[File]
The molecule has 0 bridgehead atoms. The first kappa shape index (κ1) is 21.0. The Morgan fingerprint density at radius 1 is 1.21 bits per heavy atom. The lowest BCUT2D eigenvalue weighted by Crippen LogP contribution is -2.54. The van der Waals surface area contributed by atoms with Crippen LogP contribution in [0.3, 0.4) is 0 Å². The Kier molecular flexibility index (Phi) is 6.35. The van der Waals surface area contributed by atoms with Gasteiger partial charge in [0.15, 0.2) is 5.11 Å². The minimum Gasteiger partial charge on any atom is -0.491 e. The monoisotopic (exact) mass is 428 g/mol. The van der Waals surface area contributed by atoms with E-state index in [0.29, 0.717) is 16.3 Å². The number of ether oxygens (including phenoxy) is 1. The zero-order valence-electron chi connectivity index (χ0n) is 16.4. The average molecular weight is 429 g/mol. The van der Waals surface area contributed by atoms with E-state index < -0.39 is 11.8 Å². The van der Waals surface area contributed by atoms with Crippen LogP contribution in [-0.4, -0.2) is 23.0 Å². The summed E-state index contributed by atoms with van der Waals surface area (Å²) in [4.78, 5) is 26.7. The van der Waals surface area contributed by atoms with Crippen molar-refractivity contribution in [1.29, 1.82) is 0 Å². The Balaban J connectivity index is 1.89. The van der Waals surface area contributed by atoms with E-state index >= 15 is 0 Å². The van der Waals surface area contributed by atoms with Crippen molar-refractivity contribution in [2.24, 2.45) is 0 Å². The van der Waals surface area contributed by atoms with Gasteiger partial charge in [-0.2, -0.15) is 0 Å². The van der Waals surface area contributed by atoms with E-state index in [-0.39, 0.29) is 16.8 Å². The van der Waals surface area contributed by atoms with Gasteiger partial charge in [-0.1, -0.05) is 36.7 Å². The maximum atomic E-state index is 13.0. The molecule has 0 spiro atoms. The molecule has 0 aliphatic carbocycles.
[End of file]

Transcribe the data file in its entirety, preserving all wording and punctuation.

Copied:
The molecule has 0 bridgehead atoms. The first kappa shape index (κ1) is 21.0. The Morgan fingerprint density at radius 1 is 1.21 bits per heavy atom. The lowest BCUT2D eigenvalue weighted by Crippen LogP contribution is -2.54. The van der Waals surface area contributed by atoms with Crippen LogP contribution in [0.3, 0.4) is 0 Å². The Kier molecular flexibility index (Phi) is 6.35. The van der Waals surface area contributed by atoms with Gasteiger partial charge in [0.15, 0.2) is 5.11 Å². The minimum Gasteiger partial charge on any atom is -0.491 e. The monoisotopic (exact) mass is 428 g/mol. The van der Waals surface area contributed by atoms with E-state index in [0.29, 0.717) is 16.3 Å². The number of ether oxygens (including phenoxy) is 1. The zero-order valence-electron chi connectivity index (χ0n) is 16.4. The average molecular weight is 429 g/mol. The van der Waals surface area contributed by atoms with E-state index < -0.39 is 11.8 Å². The van der Waals surface area contributed by atoms with Crippen LogP contribution in [-0.4, -0.2) is 23.0 Å². The summed E-state index contributed by atoms with van der Waals surface area (Å²) in [4.78, 5) is 26.7. The van der Waals surface area contributed by atoms with Crippen molar-refractivity contribution in [1.29, 1.82) is 0 Å². The Balaban J connectivity index is 1.89. The van der Waals surface area contributed by atoms with E-state index >= 15 is 0 Å². The van der Waals surface area contributed by atoms with Crippen molar-refractivity contribution in [2.24, 2.45) is 0 Å². The van der Waals surface area contributed by atoms with Gasteiger partial charge in [-0.2, -0.15) is 0 Å². The van der Waals surface area contributed by atoms with E-state index in [-0.39, 0.29) is 16.8 Å². The van der Waals surface area contributed by atoms with Gasteiger partial charge in [-0.1, -0.05) is 36.7 Å². The maximum atomic E-state index is 13.0. The molecule has 0 spiro atoms. The molecule has 0 aliphatic carbocycles.